Background: Many patients with Cushing’s disease (CD) require long-term medical therapy to control their hypercortisolism. In the core phase of a Phase II study (LINC 2; NCT01331239), osilodrostat normalized mean urinary free cortisol (mUFC) in 78.9% of patients with CD. Here, we report long-term efficacy and safety data for osilodrostat following completion of an optional extension to LINC 2. Methods: Adult patients with CD were enrolled in a 22-week prospective Phase II study. Patients with mUFC ≤ upper limit of normal (ULN) or receiving clinical benefit at week 22 could enter the optional extension. The proportion of complete (mUFC ≤ ULN) or partial (mUFC > ULN but ≥ 50% decrease from baseline) mUFC responders was assessed over time. Results: Sixteen of 19 enrolled patients entered the extension. Median (range) osilodrostat exposure from baseline to study end was 5.4 years (0.04–6.7); median (range) average dose was 10.6 mg/day (1.1–47.9). Overall response rate (complete and partial mUFC responders) was consistently ≥ 50%. Sustained control of most cardiovascular-related parameters was observed during the extension. The long-term safety profile was consistent with that reported during the core phase. Testosterone levels (females) decreased towards baseline levels during long-term follow-up, with no new or worsening cases of hirsutism during the extension. Conclusions: In the longest prospective study of a steroidogenesis inhibitor to date, osilodrostat provided sustained reductions in mUFC for up to 6.7 years of treatment, with no new safety signals emerging during the extension. These findings support osilodrostat as an effective long-term treatment for patients with CD.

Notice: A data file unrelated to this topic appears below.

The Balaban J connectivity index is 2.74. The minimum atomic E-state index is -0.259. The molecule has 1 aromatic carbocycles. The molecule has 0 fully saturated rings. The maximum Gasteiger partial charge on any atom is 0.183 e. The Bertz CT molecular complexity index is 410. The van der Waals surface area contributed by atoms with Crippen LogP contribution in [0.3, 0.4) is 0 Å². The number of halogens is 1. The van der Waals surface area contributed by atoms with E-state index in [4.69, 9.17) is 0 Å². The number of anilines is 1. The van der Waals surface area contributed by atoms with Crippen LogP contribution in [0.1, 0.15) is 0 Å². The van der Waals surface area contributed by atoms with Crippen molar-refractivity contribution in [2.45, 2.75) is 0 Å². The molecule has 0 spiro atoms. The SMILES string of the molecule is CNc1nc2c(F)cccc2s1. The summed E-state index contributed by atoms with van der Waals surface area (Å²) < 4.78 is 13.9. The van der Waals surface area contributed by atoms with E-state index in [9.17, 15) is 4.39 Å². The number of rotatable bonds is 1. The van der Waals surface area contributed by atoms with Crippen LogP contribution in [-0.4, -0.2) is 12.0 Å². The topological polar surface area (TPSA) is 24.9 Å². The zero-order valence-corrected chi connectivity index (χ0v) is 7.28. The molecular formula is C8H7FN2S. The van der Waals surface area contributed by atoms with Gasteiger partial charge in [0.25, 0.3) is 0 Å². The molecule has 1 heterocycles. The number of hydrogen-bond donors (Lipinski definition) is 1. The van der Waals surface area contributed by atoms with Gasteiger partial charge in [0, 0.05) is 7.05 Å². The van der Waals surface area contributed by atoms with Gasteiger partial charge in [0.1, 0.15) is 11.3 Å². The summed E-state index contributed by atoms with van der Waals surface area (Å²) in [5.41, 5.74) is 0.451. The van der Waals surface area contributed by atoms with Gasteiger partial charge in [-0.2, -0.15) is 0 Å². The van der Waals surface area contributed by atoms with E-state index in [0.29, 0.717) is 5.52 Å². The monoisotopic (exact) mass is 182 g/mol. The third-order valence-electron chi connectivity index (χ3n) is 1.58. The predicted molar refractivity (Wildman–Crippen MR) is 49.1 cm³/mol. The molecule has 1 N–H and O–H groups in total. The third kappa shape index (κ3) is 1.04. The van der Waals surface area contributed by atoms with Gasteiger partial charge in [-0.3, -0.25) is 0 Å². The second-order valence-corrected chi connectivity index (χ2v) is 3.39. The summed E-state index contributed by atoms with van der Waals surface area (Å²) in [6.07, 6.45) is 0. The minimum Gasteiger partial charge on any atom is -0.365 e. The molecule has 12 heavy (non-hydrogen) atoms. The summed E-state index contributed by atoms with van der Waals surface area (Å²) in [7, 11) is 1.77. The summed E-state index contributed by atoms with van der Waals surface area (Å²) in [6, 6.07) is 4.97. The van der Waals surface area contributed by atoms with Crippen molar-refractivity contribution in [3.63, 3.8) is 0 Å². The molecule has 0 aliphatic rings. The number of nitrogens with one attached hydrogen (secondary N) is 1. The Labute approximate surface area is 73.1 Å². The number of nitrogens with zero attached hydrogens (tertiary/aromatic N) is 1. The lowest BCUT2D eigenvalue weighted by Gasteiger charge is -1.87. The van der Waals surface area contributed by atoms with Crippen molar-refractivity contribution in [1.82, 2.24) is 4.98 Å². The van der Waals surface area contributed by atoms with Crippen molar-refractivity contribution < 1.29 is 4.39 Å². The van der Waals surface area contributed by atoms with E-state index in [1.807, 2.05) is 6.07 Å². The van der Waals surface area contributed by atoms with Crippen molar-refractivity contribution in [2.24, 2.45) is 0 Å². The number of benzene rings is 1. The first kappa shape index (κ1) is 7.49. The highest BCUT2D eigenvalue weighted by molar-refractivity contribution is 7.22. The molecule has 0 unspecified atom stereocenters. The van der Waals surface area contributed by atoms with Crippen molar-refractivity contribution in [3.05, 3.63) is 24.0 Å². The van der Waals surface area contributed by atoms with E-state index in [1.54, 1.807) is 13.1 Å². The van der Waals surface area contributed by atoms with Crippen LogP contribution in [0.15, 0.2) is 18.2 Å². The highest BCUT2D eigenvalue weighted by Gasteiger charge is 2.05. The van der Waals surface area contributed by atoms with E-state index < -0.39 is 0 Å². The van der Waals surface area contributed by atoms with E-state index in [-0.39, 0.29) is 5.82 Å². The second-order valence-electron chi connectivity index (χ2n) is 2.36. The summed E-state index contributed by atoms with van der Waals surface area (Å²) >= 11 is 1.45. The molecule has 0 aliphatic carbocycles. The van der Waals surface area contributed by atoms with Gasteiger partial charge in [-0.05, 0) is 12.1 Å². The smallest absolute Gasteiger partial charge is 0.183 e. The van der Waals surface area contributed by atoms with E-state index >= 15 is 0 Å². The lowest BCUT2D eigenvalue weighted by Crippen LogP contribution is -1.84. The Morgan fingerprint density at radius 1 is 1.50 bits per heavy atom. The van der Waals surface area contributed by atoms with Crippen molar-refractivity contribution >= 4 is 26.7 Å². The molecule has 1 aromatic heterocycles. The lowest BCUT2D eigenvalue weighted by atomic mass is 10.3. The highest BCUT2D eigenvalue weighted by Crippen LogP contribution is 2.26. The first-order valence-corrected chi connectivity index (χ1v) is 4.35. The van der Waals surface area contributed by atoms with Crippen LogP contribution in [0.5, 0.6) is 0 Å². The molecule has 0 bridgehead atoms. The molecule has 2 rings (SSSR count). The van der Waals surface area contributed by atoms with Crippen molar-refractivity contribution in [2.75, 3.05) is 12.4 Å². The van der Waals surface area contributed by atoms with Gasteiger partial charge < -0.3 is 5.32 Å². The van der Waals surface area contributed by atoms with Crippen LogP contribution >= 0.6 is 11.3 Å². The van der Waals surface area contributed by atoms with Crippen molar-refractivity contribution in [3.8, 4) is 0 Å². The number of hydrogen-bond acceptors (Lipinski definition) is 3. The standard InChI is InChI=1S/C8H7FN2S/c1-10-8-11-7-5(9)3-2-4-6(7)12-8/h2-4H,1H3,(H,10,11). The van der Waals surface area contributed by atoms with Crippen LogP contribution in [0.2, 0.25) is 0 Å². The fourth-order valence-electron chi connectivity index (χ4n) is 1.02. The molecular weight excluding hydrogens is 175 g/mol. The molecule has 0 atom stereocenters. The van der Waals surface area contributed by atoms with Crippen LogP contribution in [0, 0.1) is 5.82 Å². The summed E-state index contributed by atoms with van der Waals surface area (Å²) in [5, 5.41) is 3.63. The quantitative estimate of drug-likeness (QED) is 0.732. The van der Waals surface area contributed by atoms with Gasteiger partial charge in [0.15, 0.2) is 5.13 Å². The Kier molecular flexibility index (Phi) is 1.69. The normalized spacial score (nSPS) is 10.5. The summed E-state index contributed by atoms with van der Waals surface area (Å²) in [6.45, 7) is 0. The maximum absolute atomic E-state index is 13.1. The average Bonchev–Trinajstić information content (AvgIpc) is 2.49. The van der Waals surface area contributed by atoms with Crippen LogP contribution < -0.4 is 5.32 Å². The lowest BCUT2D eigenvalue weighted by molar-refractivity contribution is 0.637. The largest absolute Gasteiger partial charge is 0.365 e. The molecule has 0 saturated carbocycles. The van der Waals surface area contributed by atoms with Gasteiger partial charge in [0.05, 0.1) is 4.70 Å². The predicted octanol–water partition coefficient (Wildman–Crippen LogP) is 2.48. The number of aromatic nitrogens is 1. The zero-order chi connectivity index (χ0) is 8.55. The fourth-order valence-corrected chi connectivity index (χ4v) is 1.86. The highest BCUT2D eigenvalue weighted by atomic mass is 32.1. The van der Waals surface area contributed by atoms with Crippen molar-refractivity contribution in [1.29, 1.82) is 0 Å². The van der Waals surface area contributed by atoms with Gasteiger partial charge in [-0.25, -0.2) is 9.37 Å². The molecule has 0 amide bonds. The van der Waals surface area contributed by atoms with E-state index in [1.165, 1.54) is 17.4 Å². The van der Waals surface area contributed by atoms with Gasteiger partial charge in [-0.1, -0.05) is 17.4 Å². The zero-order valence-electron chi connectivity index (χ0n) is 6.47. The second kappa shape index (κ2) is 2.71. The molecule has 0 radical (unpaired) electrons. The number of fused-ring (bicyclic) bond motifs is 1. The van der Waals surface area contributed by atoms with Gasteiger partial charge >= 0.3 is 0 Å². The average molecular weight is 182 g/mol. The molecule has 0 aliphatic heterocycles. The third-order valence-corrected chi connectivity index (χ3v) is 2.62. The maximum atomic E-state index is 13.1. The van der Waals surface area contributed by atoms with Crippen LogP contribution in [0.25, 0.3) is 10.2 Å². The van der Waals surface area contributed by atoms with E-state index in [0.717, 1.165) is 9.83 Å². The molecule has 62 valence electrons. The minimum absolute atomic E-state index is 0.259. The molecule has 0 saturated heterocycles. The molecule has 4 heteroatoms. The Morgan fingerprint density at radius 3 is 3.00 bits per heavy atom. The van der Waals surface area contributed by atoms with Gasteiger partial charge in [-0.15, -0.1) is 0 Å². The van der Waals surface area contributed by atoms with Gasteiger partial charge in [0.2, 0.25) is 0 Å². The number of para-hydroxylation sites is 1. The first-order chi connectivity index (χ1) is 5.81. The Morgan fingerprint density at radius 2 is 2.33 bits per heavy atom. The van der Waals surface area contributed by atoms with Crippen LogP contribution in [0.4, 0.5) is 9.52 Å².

- Cushing’s disease
- Cushing’s syndrome
- Steroidogenesis inhibitor
ASJC Scopus subject areas
- Endocrinology, Diabetes and Metabolism